So the CBSO has reached 90, but is performing with all the spirit, vigour and adrenaline of a teenager. Credit of course to all the players, but immense credit too to the conductors who have nurtured the orchestra through the past few decades – Louis Fremaux, Simon Rattle, Sakari Oramo, and now Andris Nelsons.
Nelsons presided over last Wednesday’s anniversary concert, 90 years to the day since Elgar conducted the then CBO’s first proper symphony concert, newly resident in Birmingham Town Hall, and his programme was neatly constructed to mark the occasion.
We began with a party, the Suite from Richard Strauss’ Rosenkavalier, every department of the orchestra yet again on top form – horns both roistering and noble, woodwind eloquently intertwining, strings sumptuous and phrase-caressing (lovely solos from Laurence Jackson) – under Nelsons’ galvanising beat.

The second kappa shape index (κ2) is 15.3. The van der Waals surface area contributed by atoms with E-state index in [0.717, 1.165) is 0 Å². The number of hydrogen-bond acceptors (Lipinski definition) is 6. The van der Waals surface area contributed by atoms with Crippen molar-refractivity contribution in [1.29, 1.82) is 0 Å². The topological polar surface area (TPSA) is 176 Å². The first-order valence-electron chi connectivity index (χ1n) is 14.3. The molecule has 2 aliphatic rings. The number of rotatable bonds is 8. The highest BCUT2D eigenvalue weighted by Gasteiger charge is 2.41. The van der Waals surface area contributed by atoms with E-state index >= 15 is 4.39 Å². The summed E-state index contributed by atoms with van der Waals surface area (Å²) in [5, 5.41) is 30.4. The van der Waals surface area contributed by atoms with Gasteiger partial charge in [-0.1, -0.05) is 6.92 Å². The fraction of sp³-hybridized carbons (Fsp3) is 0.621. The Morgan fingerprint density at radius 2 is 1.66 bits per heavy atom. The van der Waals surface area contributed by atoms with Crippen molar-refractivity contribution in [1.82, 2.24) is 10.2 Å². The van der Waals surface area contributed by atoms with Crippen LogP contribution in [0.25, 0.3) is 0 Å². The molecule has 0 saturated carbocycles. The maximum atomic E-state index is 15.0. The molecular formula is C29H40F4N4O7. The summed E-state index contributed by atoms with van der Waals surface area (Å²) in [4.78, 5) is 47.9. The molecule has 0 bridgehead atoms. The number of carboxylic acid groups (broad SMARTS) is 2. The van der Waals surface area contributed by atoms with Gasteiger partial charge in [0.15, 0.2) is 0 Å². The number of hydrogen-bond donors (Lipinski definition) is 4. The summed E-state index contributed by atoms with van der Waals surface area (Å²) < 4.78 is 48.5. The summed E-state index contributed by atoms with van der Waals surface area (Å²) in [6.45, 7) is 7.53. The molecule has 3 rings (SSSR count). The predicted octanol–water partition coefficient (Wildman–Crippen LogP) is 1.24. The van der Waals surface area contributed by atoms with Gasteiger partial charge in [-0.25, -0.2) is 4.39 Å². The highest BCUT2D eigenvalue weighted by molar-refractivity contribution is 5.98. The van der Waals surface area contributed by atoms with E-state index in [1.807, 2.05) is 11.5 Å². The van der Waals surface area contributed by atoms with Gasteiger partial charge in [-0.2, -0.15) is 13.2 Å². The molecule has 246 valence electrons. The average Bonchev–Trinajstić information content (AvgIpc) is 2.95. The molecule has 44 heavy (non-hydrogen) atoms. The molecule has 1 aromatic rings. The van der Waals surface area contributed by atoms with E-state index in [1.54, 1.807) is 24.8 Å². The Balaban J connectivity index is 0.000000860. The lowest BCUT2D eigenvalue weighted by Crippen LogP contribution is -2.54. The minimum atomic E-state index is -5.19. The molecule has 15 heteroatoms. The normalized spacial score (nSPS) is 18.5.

Over two years into his music directorship of the CBSO, Nelsons has relaxed so gratifyingly into the post, using such subtle conducting techniques to shape musical commas, and confident enough to inject humour into his podium-manner where appropriate – as happened in the jokey finale of Haydn’s Symphony no.90 (get the significance of the number?).
This was a neatly-turned, buoyant account of such a fascinating symphony, with some wonderful solos from flute, oboe, bassoon and cello.
The mood changed completely for the Elgar Violin Concerto. Rapport between Nelsons, the orchestra and soloist James Ehnes was miraculous, Ehnes singing a seamless song of wistful regret, his accompanists with him every step of the way. Eventually we arrived at the famous cadenza, the strings shimmering, Ehnes musing nostalgically in dark rich tones.